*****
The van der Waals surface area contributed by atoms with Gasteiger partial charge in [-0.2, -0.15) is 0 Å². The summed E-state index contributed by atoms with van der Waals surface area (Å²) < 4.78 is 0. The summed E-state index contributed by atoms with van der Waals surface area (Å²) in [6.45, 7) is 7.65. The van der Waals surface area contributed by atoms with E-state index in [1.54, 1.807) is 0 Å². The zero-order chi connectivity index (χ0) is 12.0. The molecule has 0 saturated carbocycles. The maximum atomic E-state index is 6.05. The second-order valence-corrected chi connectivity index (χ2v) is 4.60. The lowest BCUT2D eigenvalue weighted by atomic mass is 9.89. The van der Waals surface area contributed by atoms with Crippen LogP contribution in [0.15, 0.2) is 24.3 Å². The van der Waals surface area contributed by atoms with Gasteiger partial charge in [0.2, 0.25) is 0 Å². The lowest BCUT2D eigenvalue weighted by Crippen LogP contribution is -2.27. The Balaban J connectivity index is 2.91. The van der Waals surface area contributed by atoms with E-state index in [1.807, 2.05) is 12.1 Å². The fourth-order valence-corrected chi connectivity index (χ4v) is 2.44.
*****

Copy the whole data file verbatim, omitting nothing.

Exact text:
The van der Waals surface area contributed by atoms with Gasteiger partial charge in [-0.2, -0.15) is 0 Å². The summed E-state index contributed by atoms with van der Waals surface area (Å²) < 4.78 is 0. The summed E-state index contributed by atoms with van der Waals surface area (Å²) in [6.45, 7) is 7.65. The van der Waals surface area contributed by atoms with E-state index in [1.54, 1.807) is 0 Å². The zero-order chi connectivity index (χ0) is 12.0. The molecule has 0 saturated carbocycles. The maximum atomic E-state index is 6.05. The second-order valence-corrected chi connectivity index (χ2v) is 4.60. The lowest BCUT2D eigenvalue weighted by atomic mass is 9.89. The van der Waals surface area contributed by atoms with Crippen LogP contribution in [0.15, 0.2) is 24.3 Å². The van der Waals surface area contributed by atoms with Gasteiger partial charge in [0.2, 0.25) is 0 Å². The lowest BCUT2D eigenvalue weighted by Crippen LogP contribution is -2.27. The Balaban J connectivity index is 2.91. The van der Waals surface area contributed by atoms with E-state index in [1.807, 2.05) is 12.1 Å². The fourth-order valence-corrected chi connectivity index (χ4v) is 2.44.